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NIDA. (2006, March 1). Map of Human Genome Opens New Opportunities for Drug Abuse Research. Retrieved from

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March 01, 2006
NIDA Director Nora D. Volkow, M.D.
NIDA Director, Dr. Nora D. Volkow

Just under 3 years ago, scientists published the first complete maps of the human genome, the paired strands of deoxyribonucleic acid (DNA) that direct the development of every human cell. With these maps, scientists have already begun tightly focused investigations to pinpoint how each of the genome's 30,000 individual genes and its products—proteins or lipids—influence health and disease. NIDA is actively pursuing investigations in the emerging fields of genomics, proteomics, and lipidomics, which promise to reveal the molecular bases of drug responses and thereby open a new era of targeted, potentially individualized approaches to treating drug abuse and addiction.


NIDA has initiated a public-private partnership through which drug abuse researchers will search the genome for gene variations that may affect vulnerability to nicotine addiction. The researchers will begin by studying associations between gene variations called single nucleotide polymorphisms (SNPs), smoking, and responses to nicotine. SNPs can be thought of as single-letter substitutions in the 3-billion-letter instructions of the human genome; for example, the sequence "CCAGTCA" may be changed to "TCAGTCA." More than 99 percent of such SNPs appear to make no significant biological difference, but others may alter cell functions in ways that influence a person's susceptibility to addictive drugs.

To begin, NIDA-supported researchers at Washington University in St. Louis will use a library of 1.5 million SNPs, developed by Perlegen Sciences, Inc., of Mountain View, California, to analyze genetic samples from 500 people with nicotine addiction and 500 who have smoked but have not become addicted. The researchers expect that their first sweep through Perlegen's library will yield 40,000 SNPs that appear in the genome of addicted smokers but not unaddicted smokers. Further screening will narrow the search to a few hundred, and, among these, the investigators hope to identify specific gene variations that contribute to nicotine addiction.


Identifying addiction-related sites on the genome is a daunting analytical task, but it is only a first step. The instructions encoded in a gene guide the assembly of amino acids that, in turn, combine in large complex molecules called proteins. While the genome remains unchanged throughout life, the proteome—the complete inventory of proteins in all cells in the —is dynamic, constantly changing as proteins are assembled or broken down in chemical interactions that are the molecular mechanisms of health and disease.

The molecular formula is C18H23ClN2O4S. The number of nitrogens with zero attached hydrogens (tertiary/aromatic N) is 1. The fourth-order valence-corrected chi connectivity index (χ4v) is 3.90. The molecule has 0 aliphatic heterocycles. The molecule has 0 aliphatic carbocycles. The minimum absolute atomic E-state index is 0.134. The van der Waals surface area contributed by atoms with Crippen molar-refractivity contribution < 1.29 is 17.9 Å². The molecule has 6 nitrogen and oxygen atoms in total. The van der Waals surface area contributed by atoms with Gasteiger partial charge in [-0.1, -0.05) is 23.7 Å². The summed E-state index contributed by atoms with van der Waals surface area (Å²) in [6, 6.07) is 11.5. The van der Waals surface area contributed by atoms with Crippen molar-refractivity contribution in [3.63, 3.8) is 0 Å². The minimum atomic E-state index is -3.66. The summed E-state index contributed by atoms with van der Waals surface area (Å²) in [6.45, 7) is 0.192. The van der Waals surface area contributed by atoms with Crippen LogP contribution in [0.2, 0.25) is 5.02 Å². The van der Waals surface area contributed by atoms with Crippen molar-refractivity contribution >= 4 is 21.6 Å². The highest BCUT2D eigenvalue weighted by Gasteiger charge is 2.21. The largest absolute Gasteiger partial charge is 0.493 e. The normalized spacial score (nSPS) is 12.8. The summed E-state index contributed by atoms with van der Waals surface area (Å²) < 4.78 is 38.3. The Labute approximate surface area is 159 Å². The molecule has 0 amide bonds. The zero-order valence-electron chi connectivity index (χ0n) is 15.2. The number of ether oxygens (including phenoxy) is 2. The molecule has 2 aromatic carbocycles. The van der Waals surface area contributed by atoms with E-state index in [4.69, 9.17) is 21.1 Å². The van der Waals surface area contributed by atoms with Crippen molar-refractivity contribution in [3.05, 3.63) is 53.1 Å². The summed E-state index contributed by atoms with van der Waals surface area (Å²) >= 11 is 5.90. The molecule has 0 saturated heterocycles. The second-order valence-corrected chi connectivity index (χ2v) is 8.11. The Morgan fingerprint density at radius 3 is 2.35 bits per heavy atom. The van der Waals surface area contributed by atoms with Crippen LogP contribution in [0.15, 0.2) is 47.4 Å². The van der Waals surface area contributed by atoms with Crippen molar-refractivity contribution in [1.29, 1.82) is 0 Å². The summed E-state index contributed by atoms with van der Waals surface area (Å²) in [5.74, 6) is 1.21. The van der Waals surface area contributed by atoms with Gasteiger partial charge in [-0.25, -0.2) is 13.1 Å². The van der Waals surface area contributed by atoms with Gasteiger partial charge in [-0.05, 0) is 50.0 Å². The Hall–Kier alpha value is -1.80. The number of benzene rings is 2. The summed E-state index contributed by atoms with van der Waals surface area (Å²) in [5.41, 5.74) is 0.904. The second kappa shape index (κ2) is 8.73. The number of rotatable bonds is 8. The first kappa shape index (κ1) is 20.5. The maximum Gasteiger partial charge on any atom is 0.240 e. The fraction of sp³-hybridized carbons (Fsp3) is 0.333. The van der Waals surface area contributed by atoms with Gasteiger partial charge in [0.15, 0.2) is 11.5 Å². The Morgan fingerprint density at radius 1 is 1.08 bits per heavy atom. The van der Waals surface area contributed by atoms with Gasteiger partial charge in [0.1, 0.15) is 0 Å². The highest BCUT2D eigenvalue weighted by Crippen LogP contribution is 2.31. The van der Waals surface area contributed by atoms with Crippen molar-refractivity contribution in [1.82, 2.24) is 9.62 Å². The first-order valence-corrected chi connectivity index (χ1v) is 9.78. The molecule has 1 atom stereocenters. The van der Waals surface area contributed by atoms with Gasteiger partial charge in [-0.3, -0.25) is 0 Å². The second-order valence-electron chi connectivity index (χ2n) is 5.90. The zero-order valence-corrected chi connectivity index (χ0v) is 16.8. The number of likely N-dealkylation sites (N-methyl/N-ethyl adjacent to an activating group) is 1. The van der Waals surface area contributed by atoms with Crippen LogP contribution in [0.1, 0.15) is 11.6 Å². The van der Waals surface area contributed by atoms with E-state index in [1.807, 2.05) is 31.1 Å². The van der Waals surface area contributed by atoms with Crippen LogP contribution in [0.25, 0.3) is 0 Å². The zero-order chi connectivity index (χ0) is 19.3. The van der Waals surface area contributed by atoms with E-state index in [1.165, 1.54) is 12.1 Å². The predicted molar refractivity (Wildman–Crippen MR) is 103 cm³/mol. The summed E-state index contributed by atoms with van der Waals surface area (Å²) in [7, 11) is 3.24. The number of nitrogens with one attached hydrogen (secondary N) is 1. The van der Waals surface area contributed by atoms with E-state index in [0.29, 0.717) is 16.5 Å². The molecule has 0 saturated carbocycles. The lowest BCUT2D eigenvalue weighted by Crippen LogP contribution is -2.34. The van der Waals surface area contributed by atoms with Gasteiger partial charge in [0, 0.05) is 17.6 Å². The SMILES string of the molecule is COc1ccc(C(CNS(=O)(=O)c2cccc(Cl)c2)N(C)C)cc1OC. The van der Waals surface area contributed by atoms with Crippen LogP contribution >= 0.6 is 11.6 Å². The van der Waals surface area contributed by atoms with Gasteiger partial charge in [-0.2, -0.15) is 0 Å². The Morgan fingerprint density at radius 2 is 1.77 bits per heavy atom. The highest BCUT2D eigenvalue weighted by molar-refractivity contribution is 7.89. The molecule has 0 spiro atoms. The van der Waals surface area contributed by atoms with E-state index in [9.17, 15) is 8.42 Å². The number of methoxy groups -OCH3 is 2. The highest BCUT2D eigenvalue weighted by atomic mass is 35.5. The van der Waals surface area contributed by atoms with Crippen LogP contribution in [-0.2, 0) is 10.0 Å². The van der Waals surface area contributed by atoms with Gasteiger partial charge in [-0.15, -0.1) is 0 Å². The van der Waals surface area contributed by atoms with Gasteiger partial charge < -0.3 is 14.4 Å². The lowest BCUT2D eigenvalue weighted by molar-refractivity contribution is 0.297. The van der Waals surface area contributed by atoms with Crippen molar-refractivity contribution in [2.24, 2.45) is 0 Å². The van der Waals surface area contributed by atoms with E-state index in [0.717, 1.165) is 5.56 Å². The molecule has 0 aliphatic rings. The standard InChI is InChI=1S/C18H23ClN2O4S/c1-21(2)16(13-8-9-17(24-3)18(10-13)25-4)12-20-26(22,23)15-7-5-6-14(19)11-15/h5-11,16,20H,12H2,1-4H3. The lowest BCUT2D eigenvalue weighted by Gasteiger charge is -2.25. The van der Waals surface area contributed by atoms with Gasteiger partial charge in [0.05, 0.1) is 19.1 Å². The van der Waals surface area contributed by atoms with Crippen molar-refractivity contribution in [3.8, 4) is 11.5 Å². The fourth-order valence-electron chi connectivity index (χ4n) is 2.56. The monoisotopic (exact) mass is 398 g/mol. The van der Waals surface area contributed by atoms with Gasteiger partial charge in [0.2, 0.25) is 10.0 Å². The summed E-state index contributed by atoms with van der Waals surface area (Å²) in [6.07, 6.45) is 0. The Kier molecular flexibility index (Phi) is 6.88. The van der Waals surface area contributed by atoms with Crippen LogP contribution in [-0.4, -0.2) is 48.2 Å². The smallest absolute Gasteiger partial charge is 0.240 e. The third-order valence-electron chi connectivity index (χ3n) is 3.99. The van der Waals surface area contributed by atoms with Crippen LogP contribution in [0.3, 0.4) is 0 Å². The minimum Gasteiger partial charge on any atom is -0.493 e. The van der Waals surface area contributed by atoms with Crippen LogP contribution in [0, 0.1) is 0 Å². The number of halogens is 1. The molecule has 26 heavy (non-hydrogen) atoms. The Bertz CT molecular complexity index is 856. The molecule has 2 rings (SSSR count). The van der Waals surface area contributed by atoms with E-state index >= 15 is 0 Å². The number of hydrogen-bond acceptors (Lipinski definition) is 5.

NIDA has initiated a research effort that will use proteomics, the exploration of the structure and function of proteins, to help reveal step-by-step molecular activities that enhance or inhibit the effects of addictive drugs. Under an initiative launched in 2004, investigators at Yale University and the University of Illinois will inventory and examine proteins in the brain. This effort will identify which proteins are present and active, but it will be far more than a mere catalog of neuroproteins: It will reveal how the proteins—such as those that act as receptors and transporters for chemical messengers like dopamine or serotonin—and their interactions change over time in healthy brains and in those affected by addictive drugs. This knowledge, in turn, will help us develop treatments that might prevent, reduce, or reverse the impacts of addictive drugs.


More fully understanding the actions of proteins will require intensified study of still other biological compounds—the 1,000 or more chemical molecules called lipids, which include fatty acids that store energy, sterols such as testosterone and estrogen, and amides, which serve as chemical messengers. NIDA-supported researchers were among the first to study the role of lipids, in investigations that identified anandamide, a lipid that occurs naturally in the human and plays a role in obesity, pain, and immune response. Increasing interest in these versatile molecules has led to the emergence of a research discipline called lipidomics.

NIDA has nurtured lipidomics with direct support for researchers and by convening symposia to summarize progress and generate goals and strategies for the next research phase. In 2004, NIDA sponsored the first international lipidomics conference (see "NIDA-Sponsored Conference Highlights Intensive Research Focus on Lipids," NIDA NOTES, Vol. 19, No. 5). NIDA also organized lipidomics symposia at the meetings of the College on Problems of Drug Dependence and the International Cannabinoid Research Society. NIDA's direct contributions, including specific research support of lipidomics in its neuroproteomics research applications, will help elucidate the role of lipids in regulating the intricate biological processes that control the effects of addictive drugs.